“Dealmaker President” Fails to Repeal Affordable Care Act

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President Trump gives a speech at the Iowa Republican Party's 2015 Lincoln Dinner. Photo by Gage Skidmore/http://bit.ly/2lvyi1j

The election of President Donald Trump signaled not only a dramatically new era in American politics for the foreseeable future, but also directly threatened the many laws and policies enacted under President Obama. The future is uncertain for climate change policies, the Dodd-Frank Act, DACA protection for young undocumented immigrants, and a myriad of other progressive policies. Most of all, the Affordable Care Act seemed almost certainly done for.

 

However, as was evidenced last Friday, the incessant rhetoric of “repeal and replace” used by the GOP for the past seven years had still not yielded a viable alternative to the ACA. Obama’s signature legislative achievement has been fodder for the GOP in campaign after campaign since it was passed in 2010. The House of Representatives, after coming under Republican control following the 2010 midterms, voted time and time again to repeal it even though the votes were nothing but symbolic as Democrats retained the Senate and presidency.

 

Perhaps the most astonishing revelation of the Republicans’ failure to repeal the ACA is not that a viable option was not written after seven years of promises to replace, but that Trump was unable to negotiate a deal with his own party on an issue so essential to modern conservatism.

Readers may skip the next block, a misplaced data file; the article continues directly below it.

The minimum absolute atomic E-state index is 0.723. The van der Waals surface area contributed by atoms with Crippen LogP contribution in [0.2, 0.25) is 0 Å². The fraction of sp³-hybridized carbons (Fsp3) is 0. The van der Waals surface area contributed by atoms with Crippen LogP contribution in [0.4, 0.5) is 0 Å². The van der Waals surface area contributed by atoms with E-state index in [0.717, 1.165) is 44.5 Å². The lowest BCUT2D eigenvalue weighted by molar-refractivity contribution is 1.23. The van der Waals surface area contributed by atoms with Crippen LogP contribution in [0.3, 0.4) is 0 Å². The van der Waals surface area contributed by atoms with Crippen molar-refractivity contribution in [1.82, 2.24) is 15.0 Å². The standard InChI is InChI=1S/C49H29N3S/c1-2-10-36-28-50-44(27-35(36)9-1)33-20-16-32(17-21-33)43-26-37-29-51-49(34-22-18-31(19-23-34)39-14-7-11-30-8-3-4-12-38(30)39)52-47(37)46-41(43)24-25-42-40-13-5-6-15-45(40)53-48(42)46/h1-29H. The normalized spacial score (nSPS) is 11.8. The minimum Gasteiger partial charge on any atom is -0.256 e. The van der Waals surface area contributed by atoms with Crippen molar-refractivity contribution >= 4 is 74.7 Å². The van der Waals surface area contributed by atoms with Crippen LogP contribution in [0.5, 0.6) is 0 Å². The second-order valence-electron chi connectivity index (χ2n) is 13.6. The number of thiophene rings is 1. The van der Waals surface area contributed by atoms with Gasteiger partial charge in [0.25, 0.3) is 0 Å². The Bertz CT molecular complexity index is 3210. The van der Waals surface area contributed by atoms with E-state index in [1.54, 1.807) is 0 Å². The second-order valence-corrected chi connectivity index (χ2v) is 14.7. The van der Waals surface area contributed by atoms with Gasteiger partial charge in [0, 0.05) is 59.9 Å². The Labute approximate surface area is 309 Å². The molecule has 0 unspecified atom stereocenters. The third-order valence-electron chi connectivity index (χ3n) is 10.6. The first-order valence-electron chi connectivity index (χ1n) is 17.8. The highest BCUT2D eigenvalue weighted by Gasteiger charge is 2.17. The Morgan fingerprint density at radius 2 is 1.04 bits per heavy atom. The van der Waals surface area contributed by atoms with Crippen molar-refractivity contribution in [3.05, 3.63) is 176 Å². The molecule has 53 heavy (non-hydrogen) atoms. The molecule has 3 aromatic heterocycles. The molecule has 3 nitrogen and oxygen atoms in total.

Trump had little as far as qualities that made him a reasonable choice for the presidency. However, his campaign often pointed out that the country could benefit from a businessman in the White House who knew how to cut a deal. Trump told the New York Times, “I’m the best dealmaker there is.” And yet, it came as a shock to many that the president had little interest in the contents of the replacement bill and simply assumed he could pressure lawmakers into voting for the legislation in an effort to get a “win” for the party.

 

Two months into the Trump administration, we now have hard evidence that there were no plans, no policies, and no ideas behind the many grandiose promises he made during the campaign. Not only were there no ideas for governance, but the core of the Trump image created in The Art of the Deal has been shattered like the facade it has always been.

 

As House Speaker Paul Ryan acknowledged, even with Republican control of both Congress and the presidency, the ACA is here to stay “for the foreseeable future.” After all, as Trump eloquently pointed out a few weeks ago, who knew healthcare could be so complicated?